Survé, executive chairman of Sekunjalo Group and a shareholder in companies including Ayo Technology Solutions and Independent Media, testified before the Mpati Commission of Inquiry into allegations of impropriety at the PIC in Pretoria this week.
In his testimony, Survé said the PIC’s investment strategy was racist, in favour of white-owned and controlled companies at the expense of firms started and managed by black entrepreneurs.
A number of political parties yesterday concurred with Survé. They said the PIC was anti-transformational, declared its investment decisions to be racist and accused it of running its affairs in a clandestine manner.
ANC acting national spokesperson Dakota Legoete said the party agreed that the PIC had failed to transform the economy.
“The PIC could have done much better to grow the local economy. Their investment decisions were based on big monopoly capital or old money, yet they had an opportunity to grow SMMEs (small, medium and micro-sized enterprises).
“Going forward the PIC must assist in growing the economy and help people on the periphery of the economy to go into the mainstream.”
Legoete said the PIC must broaden the economy and make it inclusive, something it was not able to do because of poor decision-making.
“People on the periphery, black, white and coloured, were seen as high risk while those already in mainstream business were viewed as low risk. The PIC did not help us,” he said.
EFF national spokesperson Mbuyiseni Ndlozi said the PIC could be “categorically declared as racist”.
“That it is not trying to transform the economy, is consistent with our position. You will see the pattern if you follow the investment profile.”
Ndlozi said the PIC was not pushing to transform ownership of business and for black inclusion. “They do what many banks do to black people and yet they use black people’s pension funds. They don’t invest the PIC funds into the places where black people live.”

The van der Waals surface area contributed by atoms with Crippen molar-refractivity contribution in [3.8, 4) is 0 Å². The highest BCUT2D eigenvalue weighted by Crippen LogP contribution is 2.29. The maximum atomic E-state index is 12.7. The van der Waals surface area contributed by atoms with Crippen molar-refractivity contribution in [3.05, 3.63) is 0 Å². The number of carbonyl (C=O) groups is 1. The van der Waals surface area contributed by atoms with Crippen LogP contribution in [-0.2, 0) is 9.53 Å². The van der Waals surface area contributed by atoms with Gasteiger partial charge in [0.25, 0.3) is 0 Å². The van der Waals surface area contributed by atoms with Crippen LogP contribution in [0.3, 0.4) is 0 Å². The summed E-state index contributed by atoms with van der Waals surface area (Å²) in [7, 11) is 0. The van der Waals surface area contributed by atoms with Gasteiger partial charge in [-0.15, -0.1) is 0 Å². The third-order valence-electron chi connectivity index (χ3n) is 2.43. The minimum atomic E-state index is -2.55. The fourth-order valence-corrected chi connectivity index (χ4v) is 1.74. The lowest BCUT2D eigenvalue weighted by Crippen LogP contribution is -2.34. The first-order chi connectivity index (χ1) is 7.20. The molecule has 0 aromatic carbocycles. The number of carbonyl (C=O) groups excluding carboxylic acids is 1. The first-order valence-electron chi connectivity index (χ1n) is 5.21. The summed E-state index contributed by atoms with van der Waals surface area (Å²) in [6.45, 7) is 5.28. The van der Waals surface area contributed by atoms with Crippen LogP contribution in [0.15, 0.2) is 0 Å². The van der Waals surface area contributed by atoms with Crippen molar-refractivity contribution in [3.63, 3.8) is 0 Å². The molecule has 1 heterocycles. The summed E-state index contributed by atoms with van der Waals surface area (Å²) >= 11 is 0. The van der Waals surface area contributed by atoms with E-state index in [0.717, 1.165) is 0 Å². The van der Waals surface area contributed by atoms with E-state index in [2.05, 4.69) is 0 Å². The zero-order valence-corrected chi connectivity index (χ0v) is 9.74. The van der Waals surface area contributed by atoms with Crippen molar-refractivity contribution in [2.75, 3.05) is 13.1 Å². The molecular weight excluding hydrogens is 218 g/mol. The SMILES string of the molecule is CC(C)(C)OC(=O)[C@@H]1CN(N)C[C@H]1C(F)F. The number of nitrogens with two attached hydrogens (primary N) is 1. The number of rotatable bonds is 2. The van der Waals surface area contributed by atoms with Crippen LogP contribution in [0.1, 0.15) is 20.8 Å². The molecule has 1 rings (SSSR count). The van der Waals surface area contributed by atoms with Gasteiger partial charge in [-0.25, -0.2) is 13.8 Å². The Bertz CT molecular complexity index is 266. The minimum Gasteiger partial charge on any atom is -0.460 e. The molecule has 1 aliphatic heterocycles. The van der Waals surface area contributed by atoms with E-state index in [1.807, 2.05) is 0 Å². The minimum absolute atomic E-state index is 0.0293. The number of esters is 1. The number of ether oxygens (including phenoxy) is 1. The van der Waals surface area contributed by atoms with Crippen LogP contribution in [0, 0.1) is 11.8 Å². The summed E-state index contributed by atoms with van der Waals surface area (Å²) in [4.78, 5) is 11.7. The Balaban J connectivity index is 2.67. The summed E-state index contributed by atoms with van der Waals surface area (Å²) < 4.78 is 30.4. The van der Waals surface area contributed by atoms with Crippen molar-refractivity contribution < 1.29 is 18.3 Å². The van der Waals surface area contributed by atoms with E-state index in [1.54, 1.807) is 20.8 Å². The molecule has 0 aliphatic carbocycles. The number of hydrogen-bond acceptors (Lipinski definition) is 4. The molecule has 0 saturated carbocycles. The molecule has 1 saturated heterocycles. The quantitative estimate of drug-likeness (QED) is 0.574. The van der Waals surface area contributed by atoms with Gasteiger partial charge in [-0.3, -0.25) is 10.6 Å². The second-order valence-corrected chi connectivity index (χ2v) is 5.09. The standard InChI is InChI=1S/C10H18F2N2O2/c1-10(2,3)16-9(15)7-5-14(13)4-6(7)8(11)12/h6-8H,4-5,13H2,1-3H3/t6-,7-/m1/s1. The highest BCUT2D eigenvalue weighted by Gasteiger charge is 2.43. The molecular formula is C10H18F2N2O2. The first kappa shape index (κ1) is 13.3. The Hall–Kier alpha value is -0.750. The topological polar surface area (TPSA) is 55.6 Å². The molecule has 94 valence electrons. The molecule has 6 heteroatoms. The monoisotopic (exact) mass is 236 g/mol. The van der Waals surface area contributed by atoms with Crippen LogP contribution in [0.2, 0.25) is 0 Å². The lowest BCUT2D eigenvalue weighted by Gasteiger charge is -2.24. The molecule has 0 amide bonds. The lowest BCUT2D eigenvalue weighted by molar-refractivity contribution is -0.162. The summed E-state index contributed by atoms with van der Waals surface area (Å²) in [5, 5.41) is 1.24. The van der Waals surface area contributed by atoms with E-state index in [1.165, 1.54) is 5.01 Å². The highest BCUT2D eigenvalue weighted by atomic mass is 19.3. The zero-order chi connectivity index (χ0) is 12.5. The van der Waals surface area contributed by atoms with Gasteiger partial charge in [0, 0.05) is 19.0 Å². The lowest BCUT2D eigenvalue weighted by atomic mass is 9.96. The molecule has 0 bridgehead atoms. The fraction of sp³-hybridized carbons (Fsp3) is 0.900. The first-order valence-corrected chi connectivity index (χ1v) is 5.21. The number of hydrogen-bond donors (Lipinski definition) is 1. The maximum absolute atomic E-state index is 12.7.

Narend Singh, the IFP’s chief whip in Parliament said: “For too long the PIC has been running its affairs in a clandestine manner with the public’s funds.
“The IFP wishes to express its displeasure with the terms of reference set up for the commission by President Cyril Ramaphosa. This is because the dates provided do not allow for a thorough investigation into how the PIC invested its funds prior to 2015.
“The allegations which have recently surfaced speak volumes of the lack of internal controls and financial management practices within the corporation. It’s a shame that the public’s money was not invested to benefit small and medium enterprises, but to line the pockets of a few questionable individuals. We hope the investigation into the PIC will ensure those involved in wrongdoing will face the might of the law.”
DA MP Alf Lees said transforming the economy was the PIC’s secondary mandate.
“It’s primary mandate is to ensure a necessary return for its clients. It cannot be that the secondary mandate supersedes the primary mandate.
“It is fallacious to argue that the primary mandate is transformation. The client will determine the mandate and not the PIC,” Lees said.
Survé told the commission the PIC needed to look at the fundamentals of the business that it entered into, ensuring it met stakeholder requirements, served the purpose of transforming the economy and “unlocked monopolies in our economy”.
“I don’t think the PIC takes these kinds of things seriously. We need far more people on the PIC who are smart about understanding the capital markets and its requirements to grow our economy, unlocking the balance sheets of companies that have trillions in investments and utilising that smartly in partnership with entrepreneurs.”
PIC spokesperson Sekgoela Sekgoela yesterday said they would not comment on evidence led at the commission.
Survé added that the PIC could help the country go beyond companies only creating wealth for themselves.
Emmanuel Lediga, an assistant to commissioner Justice Lex Mpati, questioned Survé on whether the investment of trade unions in his companies had led to political pressure on the PIC.
Survé said his philosophy was to empower as many people as possible, including the workers of the country, hence the participation of trade unions.
“I have met numerous times with trade unions to talk about an African digital economy, where Africans take control of their data and the economy so we can create jobs. Trade unions are important in terms of creating jobs. Through all of our companies we build social contracts with trade unions.”
Survé said this could be attributed to his background and his belief in stakeholder and inclusive capitalism.
“On that basis, people want to participate in our businesses. If they write letters to the PIC, that’s okay, but my advice to the PIC is that you should ignore that,” he said, saying it should focus on transforming the economy.